Muslim men in Malaysia who fail to provide for their children and wives could see their properties seized, under court orders issued and enforced by a newly formed division of the Kuala Lumpur Syariah Court.
This new division, which will handle only custody and maintenance issues in family cases, was set up last month to help women who currently wait up to 14 months for redress against their errant husbands.
Such cases should be resolved in less than six months under this special court - the brainchild of Religious Affairs Minister Mujahid Yusof Rawa - as part of moves to reform the country's Islamic legal system.
Malaysia's syariah courts administer Islamic laws for its Muslims - largely covering matters such as adultery, conversion, marriage and inheritance - in parallel with the civil court system.
Under the country's Islamic laws, a husband is required to support his family financially.
According to Syariah Judiciary Department director-general Mohd Na'im Mokhtar, long delays in maintenance cases are detrimental to Muslim women and children.
"Justice delayed is justice denied. A lot of ex-husbands used to refuse to pay because they know the ex-wives can't afford legal assistance. At the end of the day, they get away scot-free," Datuk Mohd Na'im told The Straits Times.
"Now, if (a man) doesn't comply with the order, we will take action," he said, adding that the syariah courts have the authority to deduct money from bank accounts, seize and auction property, or imprison defaulters for a period of not more than three years.
In addition, the Family Support Division, which operates under the Syariah Judiciary Department, provides facilities such as free accommodation, transport and meals for wives and children who have to travel far from their homes to attend court hearings.
This is welcome news for someone like Madam Nor Idayu Latiff, 42, who has had to return to work, as well as start an online business selling homemade chilli paste, to support herself and her children.
"My ex-husband cheated on me and e-mailed to say he was divorcing me. He refused to pay maintenance even though I have obtained court orders telling him to pay up," she told The Straits Times.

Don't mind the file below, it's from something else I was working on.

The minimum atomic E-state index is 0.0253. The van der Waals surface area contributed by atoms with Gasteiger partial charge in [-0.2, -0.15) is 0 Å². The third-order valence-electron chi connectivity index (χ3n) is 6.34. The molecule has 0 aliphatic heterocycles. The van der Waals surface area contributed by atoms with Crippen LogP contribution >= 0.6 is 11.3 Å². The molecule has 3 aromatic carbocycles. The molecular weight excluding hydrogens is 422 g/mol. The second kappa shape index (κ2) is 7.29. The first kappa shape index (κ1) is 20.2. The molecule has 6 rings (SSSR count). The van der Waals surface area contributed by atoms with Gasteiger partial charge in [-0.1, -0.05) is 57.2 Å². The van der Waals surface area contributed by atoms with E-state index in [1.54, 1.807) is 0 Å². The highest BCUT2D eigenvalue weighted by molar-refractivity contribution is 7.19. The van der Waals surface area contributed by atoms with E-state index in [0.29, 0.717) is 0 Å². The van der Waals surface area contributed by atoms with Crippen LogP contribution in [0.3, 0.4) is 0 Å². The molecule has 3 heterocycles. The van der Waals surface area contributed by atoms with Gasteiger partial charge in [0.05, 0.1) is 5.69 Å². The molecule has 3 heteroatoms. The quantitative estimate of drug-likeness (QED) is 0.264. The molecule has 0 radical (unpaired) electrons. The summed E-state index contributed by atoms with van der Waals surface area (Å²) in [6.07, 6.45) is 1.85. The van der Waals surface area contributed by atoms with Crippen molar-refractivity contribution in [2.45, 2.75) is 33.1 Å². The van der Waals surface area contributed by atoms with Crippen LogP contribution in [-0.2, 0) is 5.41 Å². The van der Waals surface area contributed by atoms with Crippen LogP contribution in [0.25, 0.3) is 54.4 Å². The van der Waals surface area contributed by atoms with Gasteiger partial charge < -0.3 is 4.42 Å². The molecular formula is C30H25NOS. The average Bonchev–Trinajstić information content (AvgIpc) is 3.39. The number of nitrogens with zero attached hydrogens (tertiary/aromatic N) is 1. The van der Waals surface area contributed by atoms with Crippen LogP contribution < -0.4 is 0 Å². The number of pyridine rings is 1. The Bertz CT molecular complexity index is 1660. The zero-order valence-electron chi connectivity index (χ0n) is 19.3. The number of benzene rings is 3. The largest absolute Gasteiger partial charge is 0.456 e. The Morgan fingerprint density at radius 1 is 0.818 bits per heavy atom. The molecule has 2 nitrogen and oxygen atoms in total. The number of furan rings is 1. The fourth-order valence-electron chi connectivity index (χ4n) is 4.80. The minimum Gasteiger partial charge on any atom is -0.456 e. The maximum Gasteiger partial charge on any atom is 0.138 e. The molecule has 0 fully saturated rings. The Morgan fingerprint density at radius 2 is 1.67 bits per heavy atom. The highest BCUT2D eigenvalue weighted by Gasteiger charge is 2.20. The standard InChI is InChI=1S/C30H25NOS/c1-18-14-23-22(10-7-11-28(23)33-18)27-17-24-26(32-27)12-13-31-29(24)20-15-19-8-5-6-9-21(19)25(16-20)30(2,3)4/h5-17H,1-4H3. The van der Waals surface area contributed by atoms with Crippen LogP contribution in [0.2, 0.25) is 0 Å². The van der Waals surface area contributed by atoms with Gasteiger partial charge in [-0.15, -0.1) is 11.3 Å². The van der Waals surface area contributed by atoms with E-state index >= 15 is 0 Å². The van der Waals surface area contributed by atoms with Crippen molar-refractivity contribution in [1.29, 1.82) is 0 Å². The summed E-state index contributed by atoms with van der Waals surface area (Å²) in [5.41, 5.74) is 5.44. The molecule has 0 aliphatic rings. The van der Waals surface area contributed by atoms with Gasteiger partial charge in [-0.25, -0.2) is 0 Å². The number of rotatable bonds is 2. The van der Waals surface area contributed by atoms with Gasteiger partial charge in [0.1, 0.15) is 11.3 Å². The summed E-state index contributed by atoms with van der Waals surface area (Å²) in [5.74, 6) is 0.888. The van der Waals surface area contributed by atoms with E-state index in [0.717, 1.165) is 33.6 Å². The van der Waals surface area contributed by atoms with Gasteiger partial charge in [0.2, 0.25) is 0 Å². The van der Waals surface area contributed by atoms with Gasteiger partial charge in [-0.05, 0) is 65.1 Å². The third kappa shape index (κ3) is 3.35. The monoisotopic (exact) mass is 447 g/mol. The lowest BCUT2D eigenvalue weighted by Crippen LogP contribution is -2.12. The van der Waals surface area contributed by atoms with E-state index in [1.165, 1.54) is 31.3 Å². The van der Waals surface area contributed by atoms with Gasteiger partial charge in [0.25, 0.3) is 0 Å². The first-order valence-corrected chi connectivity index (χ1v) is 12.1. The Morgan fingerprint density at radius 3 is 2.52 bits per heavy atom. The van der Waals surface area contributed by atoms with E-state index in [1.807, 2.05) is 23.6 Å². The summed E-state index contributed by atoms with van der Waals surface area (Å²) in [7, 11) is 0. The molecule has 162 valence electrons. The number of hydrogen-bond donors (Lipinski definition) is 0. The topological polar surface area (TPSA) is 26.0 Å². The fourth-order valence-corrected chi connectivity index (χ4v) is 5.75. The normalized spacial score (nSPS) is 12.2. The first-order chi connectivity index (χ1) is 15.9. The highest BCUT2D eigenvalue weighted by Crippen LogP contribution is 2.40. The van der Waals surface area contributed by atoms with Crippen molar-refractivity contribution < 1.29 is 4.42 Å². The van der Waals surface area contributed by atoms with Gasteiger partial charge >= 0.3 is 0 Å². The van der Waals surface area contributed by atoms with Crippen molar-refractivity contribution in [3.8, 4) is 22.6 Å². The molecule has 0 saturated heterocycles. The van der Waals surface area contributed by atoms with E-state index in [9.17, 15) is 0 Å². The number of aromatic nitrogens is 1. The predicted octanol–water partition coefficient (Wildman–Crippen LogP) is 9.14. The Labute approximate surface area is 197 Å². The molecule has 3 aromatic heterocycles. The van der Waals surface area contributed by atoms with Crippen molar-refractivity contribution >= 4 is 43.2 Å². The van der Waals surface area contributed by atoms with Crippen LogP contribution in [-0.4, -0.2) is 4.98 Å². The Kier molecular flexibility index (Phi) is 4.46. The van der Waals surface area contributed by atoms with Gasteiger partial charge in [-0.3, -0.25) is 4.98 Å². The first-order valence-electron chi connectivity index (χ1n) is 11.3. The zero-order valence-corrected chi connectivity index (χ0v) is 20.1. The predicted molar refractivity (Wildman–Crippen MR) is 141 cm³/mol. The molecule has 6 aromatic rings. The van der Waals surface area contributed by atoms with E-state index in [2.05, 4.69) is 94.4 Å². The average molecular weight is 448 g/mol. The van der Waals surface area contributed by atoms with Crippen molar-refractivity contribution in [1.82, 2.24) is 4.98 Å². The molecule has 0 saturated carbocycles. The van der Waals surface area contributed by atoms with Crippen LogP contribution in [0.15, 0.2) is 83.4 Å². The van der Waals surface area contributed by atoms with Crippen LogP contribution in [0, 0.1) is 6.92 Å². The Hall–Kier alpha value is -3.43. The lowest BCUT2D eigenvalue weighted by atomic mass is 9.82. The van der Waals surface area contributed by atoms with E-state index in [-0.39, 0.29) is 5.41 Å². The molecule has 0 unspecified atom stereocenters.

Last year, a third of the 576 cases handled by Telenisa, a legal aid clinic run by non-governmental organisation Sisters In Islam (SIS), related to Muslim men who failed to fulfil their financial duties.
An SIS survey conducted from 2007 to 2012 found that a total of 40 per cent of polygamous husbands cut allowances to their children and wives and towards household expenditure, and 44 per cent of first wives started working longer hours to make up for it.
Muslim men in Malaysia are each allowed to marry up to four wives, subject to certain conditions.
Madam Najihah Nasir, 38, who has been divorced for three years, said her former husband has never paid for her children's maintenance.
"My ex-husband used to hit me. When we bought a house, my name was not included on the title deed even though I had given him money for it and taken out a personal loan for renovations, which I am still paying off," she said.
Maintenance disputes look set to increase amid rising Muslim divorce rates in Malaysia.
According to figures from the Syariah Judiciary Department, divorce cases nationwide rose by nearly 20 per cent between 2013 and last year, from 16,850 cases to 20,070. The number of cases registered in court regarding custody and maintenance payments also climbed, from 5,831 in 2013 to 8,106 last year.
For now, the special court will operate only in Kuala Lumpur. If it proves to be a success, it will be rolled out in other states across the country.
Dr Mohd Na'im said he hoped increased awareness of this new court will encourage more Muslim women to pursue their legal rights. "We need to empower the women. What is most important is that they will get the money," he said.